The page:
Jimmy Carter still spinning his incompetent response to hostage crisis
Jimmy Carter, during a humanitarian visit to China on Monday, defended his handling of the hostage crisis in Iran 30 years ago this month. That's when Islamist militants stormed the U.S. Embassy in Tehran on November 4, 1979, and held 52 Americans hostage for 444 days. It was a major humiliation for America, and it emboldened terrorists and thugs everywhere. China Daily quotes the feckless former president as saying:
My main advisers insisted that I should attack Iran. I could have destroyed Iran with my weaponry. But I felt in the process it was likely the hostages' lives would be lost, and I didn't want to kill 20,000 Iranians. So I didn't attack.
Missing from this story is why the hostage crisis in fact dragged on as long as it did. Middle East scholar Bernard Lewis offered this interesting insight a few years ago in an article he authored for the New Yorker , "The Revolt of Islam." He wrote:
One of the most surprising revelations in the memoirs of those who held the American Embassy in Teheran from 1979 to 1981 was that their original intention had been to hold the building and the hostages for only a few days. They changed their minds when statements from Washington made it clear that there was no danger of serious action against them. They finally released the hostages, they explained, only because they feared that the new President, Ronald Reagan, might approach the problem "like a cowboy."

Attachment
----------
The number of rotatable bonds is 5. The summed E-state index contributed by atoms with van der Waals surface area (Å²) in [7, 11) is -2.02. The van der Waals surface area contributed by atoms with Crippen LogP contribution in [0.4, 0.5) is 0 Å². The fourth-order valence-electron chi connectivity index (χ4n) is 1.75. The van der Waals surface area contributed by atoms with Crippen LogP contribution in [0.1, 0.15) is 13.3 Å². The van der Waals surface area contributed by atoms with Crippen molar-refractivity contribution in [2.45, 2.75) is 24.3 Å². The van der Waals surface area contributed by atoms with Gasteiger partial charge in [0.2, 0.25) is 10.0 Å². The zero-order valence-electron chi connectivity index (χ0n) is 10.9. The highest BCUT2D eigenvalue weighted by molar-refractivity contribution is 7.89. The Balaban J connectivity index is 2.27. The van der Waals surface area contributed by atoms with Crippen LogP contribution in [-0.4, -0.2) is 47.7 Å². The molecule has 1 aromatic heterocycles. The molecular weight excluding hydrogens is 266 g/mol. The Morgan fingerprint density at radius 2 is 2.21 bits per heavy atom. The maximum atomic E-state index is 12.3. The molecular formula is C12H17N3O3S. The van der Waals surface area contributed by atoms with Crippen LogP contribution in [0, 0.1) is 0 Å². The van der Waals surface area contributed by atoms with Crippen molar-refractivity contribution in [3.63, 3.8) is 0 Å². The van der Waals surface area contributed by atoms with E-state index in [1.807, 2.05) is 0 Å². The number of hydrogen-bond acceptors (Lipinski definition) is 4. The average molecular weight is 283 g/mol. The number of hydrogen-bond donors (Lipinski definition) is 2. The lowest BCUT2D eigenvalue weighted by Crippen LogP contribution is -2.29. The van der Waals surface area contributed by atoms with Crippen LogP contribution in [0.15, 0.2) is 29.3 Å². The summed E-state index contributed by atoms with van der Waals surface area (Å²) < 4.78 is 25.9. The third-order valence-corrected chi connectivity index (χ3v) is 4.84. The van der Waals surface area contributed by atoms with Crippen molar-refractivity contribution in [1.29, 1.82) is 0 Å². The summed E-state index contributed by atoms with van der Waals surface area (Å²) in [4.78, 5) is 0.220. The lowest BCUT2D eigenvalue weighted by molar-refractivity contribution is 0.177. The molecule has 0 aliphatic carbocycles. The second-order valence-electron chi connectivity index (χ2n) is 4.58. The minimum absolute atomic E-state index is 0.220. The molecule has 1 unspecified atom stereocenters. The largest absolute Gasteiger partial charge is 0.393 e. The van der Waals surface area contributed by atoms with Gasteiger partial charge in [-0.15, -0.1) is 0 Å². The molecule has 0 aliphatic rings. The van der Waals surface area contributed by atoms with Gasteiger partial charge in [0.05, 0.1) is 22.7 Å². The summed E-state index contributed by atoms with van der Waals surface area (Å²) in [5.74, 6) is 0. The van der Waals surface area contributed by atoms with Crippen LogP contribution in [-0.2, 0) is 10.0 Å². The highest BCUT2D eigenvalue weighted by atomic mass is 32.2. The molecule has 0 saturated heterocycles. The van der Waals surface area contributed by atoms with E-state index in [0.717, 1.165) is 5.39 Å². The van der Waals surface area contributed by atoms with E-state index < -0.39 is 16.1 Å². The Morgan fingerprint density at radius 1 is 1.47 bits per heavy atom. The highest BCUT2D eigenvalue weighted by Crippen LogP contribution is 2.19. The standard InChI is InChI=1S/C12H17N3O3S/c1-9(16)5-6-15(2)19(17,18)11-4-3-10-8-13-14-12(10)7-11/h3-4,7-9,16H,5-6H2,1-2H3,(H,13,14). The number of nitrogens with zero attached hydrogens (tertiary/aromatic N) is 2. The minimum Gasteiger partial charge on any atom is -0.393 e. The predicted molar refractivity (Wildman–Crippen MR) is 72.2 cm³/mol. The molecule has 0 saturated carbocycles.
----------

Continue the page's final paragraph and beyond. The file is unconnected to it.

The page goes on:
Reagan, of course, famously stated that "We don't care if they like us or not. We intend to be respected throughout the world."
Of course, thugs and tyrants seldom respect "dialogue" -- but they do respect those who stand by their ideals and are willing to use force to back them. It's a lesson that neither Carter nor President Obama have ever learned in their eagerness to have the world like them.